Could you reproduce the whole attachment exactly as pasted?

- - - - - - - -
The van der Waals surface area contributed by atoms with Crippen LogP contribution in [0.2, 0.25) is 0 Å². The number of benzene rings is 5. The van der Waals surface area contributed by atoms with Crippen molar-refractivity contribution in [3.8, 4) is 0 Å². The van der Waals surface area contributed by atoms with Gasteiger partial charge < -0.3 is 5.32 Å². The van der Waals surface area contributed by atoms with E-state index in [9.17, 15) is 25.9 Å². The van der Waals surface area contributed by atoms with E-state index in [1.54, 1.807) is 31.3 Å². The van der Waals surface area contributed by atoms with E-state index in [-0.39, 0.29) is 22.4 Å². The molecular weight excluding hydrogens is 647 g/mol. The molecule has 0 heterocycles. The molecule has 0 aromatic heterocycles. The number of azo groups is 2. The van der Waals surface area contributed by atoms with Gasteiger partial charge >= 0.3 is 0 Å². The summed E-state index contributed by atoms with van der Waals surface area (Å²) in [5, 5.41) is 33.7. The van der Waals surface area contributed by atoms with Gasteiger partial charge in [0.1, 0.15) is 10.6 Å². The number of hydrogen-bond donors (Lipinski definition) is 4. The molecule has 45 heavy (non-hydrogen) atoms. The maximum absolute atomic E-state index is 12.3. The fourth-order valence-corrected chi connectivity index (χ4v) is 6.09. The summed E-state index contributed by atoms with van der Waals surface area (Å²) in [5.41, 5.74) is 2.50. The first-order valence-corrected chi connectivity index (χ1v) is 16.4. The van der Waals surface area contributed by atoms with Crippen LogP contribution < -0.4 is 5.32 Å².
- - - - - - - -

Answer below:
The van der Waals surface area contributed by atoms with Crippen LogP contribution in [0.2, 0.25) is 0 Å². The number of benzene rings is 5. The van der Waals surface area contributed by atoms with Crippen molar-refractivity contribution in [3.8, 4) is 0 Å². The van der Waals surface area contributed by atoms with Gasteiger partial charge < -0.3 is 5.32 Å². The van der Waals surface area contributed by atoms with E-state index in [9.17, 15) is 25.9 Å². The van der Waals surface area contributed by atoms with E-state index in [1.54, 1.807) is 31.3 Å². The van der Waals surface area contributed by atoms with E-state index in [-0.39, 0.29) is 22.4 Å². The molecular weight excluding hydrogens is 647 g/mol. The molecule has 0 heterocycles. The molecule has 0 aromatic heterocycles. The number of azo groups is 2. The van der Waals surface area contributed by atoms with Gasteiger partial charge >= 0.3 is 0 Å². The summed E-state index contributed by atoms with van der Waals surface area (Å²) in [5, 5.41) is 33.7. The van der Waals surface area contributed by atoms with Gasteiger partial charge in [0.1, 0.15) is 10.6 Å². The number of hydrogen-bond donors (Lipinski definition) is 4. The molecule has 45 heavy (non-hydrogen) atoms. The maximum absolute atomic E-state index is 12.3. The fourth-order valence-corrected chi connectivity index (χ4v) is 6.09. The summed E-state index contributed by atoms with van der Waals surface area (Å²) in [5.41, 5.74) is 2.50. The first-order valence-corrected chi connectivity index (χ1v) is 16.4. The van der Waals surface area contributed by atoms with Crippen LogP contribution < -0.4 is 5.32 Å².